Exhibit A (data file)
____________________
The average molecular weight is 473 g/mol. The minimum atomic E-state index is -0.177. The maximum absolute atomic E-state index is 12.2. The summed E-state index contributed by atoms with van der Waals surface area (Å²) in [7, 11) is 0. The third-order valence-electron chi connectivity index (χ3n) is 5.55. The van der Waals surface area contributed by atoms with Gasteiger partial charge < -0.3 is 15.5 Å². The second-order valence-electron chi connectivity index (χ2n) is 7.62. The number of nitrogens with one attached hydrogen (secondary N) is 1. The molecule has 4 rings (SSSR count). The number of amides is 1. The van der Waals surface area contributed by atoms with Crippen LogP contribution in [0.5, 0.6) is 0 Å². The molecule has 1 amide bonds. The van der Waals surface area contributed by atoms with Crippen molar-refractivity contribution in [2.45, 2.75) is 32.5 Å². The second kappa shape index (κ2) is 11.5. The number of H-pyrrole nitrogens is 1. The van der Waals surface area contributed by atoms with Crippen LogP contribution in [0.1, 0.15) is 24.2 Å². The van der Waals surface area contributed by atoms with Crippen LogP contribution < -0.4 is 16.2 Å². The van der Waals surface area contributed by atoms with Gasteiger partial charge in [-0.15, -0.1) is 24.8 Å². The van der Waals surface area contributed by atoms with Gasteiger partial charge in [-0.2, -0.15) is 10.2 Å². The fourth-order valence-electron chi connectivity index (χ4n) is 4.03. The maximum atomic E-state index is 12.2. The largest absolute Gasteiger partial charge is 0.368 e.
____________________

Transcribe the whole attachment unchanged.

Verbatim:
The average molecular weight is 473 g/mol. The minimum atomic E-state index is -0.177. The maximum absolute atomic E-state index is 12.2. The summed E-state index contributed by atoms with van der Waals surface area (Å²) in [7, 11) is 0. The third-order valence-electron chi connectivity index (χ3n) is 5.55. The van der Waals surface area contributed by atoms with Gasteiger partial charge < -0.3 is 15.5 Å². The second-order valence-electron chi connectivity index (χ2n) is 7.62. The number of nitrogens with one attached hydrogen (secondary N) is 1. The molecule has 4 rings (SSSR count). The number of amides is 1. The van der Waals surface area contributed by atoms with Crippen LogP contribution in [0.5, 0.6) is 0 Å². The molecule has 1 amide bonds. The van der Waals surface area contributed by atoms with Crippen molar-refractivity contribution in [2.45, 2.75) is 32.5 Å². The second kappa shape index (κ2) is 11.5. The number of H-pyrrole nitrogens is 1. The van der Waals surface area contributed by atoms with Crippen LogP contribution in [0.1, 0.15) is 24.2 Å². The van der Waals surface area contributed by atoms with Crippen LogP contribution < -0.4 is 16.2 Å². The van der Waals surface area contributed by atoms with Gasteiger partial charge in [-0.15, -0.1) is 24.8 Å². The van der Waals surface area contributed by atoms with Gasteiger partial charge in [-0.2, -0.15) is 10.2 Å². The fourth-order valence-electron chi connectivity index (χ4n) is 4.03. The maximum atomic E-state index is 12.2. The largest absolute Gasteiger partial charge is 0.368 e.